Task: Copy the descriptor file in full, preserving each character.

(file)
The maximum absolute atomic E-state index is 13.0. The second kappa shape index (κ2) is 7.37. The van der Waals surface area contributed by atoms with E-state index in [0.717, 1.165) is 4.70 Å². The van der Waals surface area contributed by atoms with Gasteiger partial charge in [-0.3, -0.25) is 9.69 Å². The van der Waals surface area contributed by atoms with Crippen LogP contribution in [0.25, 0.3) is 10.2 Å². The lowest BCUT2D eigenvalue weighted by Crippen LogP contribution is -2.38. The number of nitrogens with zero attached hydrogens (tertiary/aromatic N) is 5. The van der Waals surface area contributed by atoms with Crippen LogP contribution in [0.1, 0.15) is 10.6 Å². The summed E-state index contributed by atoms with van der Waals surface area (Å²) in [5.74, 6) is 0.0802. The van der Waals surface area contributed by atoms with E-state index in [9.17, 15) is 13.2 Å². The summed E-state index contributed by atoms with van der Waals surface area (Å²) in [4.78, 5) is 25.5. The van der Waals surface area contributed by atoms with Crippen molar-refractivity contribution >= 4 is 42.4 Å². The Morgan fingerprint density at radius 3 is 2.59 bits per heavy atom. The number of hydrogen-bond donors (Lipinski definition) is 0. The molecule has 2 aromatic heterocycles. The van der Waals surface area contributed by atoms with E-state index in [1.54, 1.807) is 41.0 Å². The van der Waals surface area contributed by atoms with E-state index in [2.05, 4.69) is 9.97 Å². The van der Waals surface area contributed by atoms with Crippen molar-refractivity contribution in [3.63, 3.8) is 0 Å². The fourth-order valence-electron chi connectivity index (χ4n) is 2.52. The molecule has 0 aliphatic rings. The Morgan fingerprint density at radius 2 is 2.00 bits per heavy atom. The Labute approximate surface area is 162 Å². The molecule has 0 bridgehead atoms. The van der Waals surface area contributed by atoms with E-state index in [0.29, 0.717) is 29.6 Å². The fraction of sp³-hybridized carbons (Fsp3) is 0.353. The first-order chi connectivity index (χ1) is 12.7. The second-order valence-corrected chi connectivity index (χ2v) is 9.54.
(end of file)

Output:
The maximum absolute atomic E-state index is 13.0. The second kappa shape index (κ2) is 7.37. The van der Waals surface area contributed by atoms with E-state index in [0.717, 1.165) is 4.70 Å². The van der Waals surface area contributed by atoms with Gasteiger partial charge in [-0.3, -0.25) is 9.69 Å². The van der Waals surface area contributed by atoms with Crippen LogP contribution in [0.25, 0.3) is 10.2 Å². The lowest BCUT2D eigenvalue weighted by Crippen LogP contribution is -2.38. The number of nitrogens with zero attached hydrogens (tertiary/aromatic N) is 5. The van der Waals surface area contributed by atoms with Crippen LogP contribution in [0.1, 0.15) is 10.6 Å². The summed E-state index contributed by atoms with van der Waals surface area (Å²) in [5.74, 6) is 0.0802. The van der Waals surface area contributed by atoms with E-state index in [9.17, 15) is 13.2 Å². The summed E-state index contributed by atoms with van der Waals surface area (Å²) in [4.78, 5) is 25.5. The van der Waals surface area contributed by atoms with Crippen molar-refractivity contribution >= 4 is 42.4 Å². The Morgan fingerprint density at radius 3 is 2.59 bits per heavy atom. The number of hydrogen-bond donors (Lipinski definition) is 0. The molecule has 2 aromatic heterocycles. The van der Waals surface area contributed by atoms with E-state index in [1.54, 1.807) is 41.0 Å². The van der Waals surface area contributed by atoms with E-state index in [2.05, 4.69) is 9.97 Å². The van der Waals surface area contributed by atoms with Crippen molar-refractivity contribution in [3.63, 3.8) is 0 Å². The fourth-order valence-electron chi connectivity index (χ4n) is 2.52. The molecule has 0 aliphatic rings. The Morgan fingerprint density at radius 2 is 2.00 bits per heavy atom. The Labute approximate surface area is 162 Å². The molecule has 0 bridgehead atoms. The van der Waals surface area contributed by atoms with E-state index in [0.29, 0.717) is 29.6 Å². The fraction of sp³-hybridized carbons (Fsp3) is 0.353. The first-order chi connectivity index (χ1) is 12.7. The second-order valence-corrected chi connectivity index (χ2v) is 9.54.